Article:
Alaska Permanent Fund Corporation Board of Trustees (A) felony; or. Dandelion Salad. WIR Bank. WIR Bank logo The WIR Bank, formerly the Swiss Economic Circle (GER: Wirtschaftsring-Genossenschaft), or WIR, is an independent complementary currency system in Switzerland that serves businesses in hospitality, construction, manufacturing, retail and professional services.
WIR issues and manages a private currency, called the WIR Franc, which is used, in combination with Swiss Franc to generate dual-currency transactions. The WIR Franc is an electronic currency reflected in clients' trade accounts and there is no paper money. The use of this currency results in increased sales, cash flow and profits for a qualified participant. WIR has perfected the system by creating a credit system which issues credit, in WIR Francs, to its members. WIR was founded in 1934 by businessmen Werner Zimmermann and Paul Enz as a result of currency shortages and global financial instability.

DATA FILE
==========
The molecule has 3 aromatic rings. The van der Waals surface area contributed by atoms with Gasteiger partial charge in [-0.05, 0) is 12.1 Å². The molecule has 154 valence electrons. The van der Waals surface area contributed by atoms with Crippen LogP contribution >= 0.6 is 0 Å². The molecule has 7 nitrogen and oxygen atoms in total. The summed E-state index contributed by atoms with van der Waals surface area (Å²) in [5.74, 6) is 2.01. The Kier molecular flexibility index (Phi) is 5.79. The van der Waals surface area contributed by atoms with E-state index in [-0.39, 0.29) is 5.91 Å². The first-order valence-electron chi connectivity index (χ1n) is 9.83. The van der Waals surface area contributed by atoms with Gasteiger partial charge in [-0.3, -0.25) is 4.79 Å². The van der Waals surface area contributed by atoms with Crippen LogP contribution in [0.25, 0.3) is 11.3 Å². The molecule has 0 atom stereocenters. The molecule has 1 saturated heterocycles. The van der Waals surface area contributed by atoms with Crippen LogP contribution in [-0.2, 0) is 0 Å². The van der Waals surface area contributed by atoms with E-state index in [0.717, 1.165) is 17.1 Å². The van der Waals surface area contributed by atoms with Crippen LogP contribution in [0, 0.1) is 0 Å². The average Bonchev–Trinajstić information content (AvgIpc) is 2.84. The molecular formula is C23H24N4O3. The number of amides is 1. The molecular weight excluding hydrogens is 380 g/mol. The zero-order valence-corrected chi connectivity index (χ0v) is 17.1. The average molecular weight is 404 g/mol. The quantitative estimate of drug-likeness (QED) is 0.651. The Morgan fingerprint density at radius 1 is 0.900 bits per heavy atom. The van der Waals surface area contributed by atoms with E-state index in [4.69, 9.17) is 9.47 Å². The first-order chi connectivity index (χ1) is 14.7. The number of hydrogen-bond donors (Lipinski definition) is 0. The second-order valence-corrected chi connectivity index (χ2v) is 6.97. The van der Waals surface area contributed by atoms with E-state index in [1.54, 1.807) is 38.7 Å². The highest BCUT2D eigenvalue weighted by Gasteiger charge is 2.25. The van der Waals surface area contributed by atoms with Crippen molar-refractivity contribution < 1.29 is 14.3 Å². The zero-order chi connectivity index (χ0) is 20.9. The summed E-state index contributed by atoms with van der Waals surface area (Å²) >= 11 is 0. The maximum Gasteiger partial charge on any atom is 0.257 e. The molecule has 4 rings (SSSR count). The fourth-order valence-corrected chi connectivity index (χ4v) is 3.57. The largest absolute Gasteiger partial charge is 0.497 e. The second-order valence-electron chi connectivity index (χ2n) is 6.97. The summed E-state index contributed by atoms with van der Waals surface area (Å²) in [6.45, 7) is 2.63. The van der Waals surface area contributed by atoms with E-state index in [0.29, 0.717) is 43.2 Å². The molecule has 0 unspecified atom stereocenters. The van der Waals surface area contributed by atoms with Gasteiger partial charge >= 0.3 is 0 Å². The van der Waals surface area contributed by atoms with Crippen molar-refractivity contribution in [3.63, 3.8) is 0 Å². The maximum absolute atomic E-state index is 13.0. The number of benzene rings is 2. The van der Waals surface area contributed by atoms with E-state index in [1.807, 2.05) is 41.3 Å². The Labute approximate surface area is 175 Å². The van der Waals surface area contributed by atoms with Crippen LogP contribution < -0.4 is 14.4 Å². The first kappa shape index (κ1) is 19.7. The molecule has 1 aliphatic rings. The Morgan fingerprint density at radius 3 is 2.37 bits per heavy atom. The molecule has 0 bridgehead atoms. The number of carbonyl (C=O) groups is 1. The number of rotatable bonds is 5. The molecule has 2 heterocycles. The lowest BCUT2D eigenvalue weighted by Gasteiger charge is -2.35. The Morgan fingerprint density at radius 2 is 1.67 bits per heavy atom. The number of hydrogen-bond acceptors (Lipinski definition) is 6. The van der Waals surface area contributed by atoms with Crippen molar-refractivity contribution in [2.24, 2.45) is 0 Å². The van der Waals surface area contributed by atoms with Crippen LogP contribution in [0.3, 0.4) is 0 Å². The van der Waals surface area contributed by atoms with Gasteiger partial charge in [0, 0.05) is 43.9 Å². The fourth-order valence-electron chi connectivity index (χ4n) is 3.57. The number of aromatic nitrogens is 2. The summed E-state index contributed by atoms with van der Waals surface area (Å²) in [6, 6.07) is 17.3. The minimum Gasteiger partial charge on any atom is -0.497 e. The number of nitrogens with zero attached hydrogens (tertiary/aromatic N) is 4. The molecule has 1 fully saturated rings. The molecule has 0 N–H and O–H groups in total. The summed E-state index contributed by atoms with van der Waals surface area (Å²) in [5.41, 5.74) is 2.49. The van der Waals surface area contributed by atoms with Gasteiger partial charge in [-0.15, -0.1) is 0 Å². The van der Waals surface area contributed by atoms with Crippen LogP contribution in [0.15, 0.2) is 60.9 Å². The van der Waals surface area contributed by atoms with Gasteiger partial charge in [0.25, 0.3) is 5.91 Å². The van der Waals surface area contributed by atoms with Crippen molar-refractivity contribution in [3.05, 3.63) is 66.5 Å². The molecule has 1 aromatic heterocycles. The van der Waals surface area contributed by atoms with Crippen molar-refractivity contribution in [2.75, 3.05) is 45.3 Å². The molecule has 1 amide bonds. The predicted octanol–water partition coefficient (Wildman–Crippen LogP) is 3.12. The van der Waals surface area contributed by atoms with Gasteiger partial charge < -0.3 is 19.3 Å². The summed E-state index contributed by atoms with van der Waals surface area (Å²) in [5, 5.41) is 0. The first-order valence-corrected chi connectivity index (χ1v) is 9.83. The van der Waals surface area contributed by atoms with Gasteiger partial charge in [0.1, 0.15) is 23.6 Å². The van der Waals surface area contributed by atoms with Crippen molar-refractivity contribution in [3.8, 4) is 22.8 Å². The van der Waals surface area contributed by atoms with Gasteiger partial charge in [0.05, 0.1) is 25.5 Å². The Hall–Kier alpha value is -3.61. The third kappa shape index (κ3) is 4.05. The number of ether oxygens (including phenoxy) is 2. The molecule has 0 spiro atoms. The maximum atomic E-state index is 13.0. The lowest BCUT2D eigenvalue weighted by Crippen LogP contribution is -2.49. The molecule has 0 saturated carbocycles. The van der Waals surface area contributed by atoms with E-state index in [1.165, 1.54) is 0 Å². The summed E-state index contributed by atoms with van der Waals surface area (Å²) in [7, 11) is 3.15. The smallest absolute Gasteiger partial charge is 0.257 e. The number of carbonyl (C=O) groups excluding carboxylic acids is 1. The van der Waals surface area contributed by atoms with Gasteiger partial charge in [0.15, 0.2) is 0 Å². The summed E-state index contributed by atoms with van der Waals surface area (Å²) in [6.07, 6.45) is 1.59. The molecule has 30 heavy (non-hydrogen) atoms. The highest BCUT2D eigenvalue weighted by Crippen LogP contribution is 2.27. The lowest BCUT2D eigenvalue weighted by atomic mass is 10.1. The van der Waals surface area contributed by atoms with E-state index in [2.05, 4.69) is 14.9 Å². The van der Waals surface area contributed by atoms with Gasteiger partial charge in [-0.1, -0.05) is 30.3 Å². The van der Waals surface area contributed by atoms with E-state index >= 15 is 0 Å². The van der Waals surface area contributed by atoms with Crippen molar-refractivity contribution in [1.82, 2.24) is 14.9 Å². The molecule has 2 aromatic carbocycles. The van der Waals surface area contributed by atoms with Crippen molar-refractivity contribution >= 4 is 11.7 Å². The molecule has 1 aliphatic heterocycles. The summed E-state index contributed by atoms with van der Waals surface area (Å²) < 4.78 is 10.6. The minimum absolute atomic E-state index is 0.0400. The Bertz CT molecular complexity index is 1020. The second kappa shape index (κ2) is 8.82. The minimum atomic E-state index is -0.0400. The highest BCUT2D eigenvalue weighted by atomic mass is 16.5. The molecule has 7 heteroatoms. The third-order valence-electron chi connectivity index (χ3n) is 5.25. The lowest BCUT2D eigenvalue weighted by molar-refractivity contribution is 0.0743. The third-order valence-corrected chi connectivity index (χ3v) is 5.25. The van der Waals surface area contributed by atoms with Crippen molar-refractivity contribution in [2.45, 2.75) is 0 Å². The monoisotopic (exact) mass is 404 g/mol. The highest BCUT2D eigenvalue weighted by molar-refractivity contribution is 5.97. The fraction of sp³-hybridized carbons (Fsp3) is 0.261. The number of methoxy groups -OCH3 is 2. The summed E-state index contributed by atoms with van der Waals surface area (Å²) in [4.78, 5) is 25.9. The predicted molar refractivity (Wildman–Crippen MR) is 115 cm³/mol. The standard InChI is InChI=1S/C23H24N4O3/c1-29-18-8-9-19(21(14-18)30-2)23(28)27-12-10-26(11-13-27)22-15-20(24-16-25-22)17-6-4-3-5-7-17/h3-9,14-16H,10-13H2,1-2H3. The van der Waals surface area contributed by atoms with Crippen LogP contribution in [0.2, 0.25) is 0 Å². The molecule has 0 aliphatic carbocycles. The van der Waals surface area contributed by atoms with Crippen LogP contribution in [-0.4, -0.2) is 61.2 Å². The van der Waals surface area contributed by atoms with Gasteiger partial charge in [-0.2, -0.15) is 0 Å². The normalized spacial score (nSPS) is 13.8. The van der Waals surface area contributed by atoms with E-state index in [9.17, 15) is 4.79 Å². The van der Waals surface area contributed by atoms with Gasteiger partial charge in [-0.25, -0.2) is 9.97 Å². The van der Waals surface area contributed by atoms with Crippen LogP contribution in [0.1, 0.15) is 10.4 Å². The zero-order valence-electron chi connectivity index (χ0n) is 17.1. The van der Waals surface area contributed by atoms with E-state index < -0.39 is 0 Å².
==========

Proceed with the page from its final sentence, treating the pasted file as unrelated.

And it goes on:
Although WIR started with only 16 members, today it has grown to include 62,000. References External links New Economies/Banking/ Social Lending/SRI. Alternative Banking. Ethical banking. An ethical bank, also known as a social, alternative, civic, or sustainable bank, is a bank concerned with the social and environmental impacts of its investments and loans.
Ethical banks are part of a larger societal movement, called "Banktivism," which calls for a move towards more social and environmental responsibility in the financial sector. This movement includes: ethical investment, socially responsible investment, corporate social responsibility, and is also related to such movements as the fair trade movement, ethical consumerism, etc.